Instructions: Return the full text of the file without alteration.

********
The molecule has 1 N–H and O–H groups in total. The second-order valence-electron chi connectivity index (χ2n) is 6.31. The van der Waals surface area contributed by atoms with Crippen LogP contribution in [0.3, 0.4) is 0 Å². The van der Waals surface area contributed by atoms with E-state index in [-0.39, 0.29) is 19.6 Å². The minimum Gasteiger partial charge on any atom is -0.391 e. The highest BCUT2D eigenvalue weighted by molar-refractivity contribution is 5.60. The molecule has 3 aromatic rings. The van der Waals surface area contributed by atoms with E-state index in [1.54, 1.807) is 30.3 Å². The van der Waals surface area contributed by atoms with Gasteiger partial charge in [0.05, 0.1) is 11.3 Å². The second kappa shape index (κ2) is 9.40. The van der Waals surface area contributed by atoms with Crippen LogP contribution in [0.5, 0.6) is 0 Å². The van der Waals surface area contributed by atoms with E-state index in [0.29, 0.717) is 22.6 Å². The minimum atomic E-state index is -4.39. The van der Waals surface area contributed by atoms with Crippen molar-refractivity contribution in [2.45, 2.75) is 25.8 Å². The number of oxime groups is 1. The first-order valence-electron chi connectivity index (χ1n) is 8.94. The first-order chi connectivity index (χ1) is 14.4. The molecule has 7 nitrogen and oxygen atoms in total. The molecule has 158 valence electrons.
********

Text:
The molecule has 1 N–H and O–H groups in total. The second-order valence-electron chi connectivity index (χ2n) is 6.31. The van der Waals surface area contributed by atoms with Crippen LogP contribution in [0.3, 0.4) is 0 Å². The van der Waals surface area contributed by atoms with E-state index in [-0.39, 0.29) is 19.6 Å². The minimum Gasteiger partial charge on any atom is -0.391 e. The highest BCUT2D eigenvalue weighted by molar-refractivity contribution is 5.60. The molecule has 3 aromatic rings. The van der Waals surface area contributed by atoms with E-state index in [1.54, 1.807) is 30.3 Å². The van der Waals surface area contributed by atoms with Gasteiger partial charge in [0.05, 0.1) is 11.3 Å². The second kappa shape index (κ2) is 9.40. The van der Waals surface area contributed by atoms with Crippen LogP contribution in [0.5, 0.6) is 0 Å². The van der Waals surface area contributed by atoms with E-state index in [0.29, 0.717) is 22.6 Å². The minimum atomic E-state index is -4.39. The van der Waals surface area contributed by atoms with Crippen molar-refractivity contribution in [2.45, 2.75) is 25.8 Å². The number of oxime groups is 1. The first-order valence-electron chi connectivity index (χ1n) is 8.94. The first-order chi connectivity index (χ1) is 14.4. The molecule has 7 nitrogen and oxygen atoms in total. The molecule has 158 valence electrons.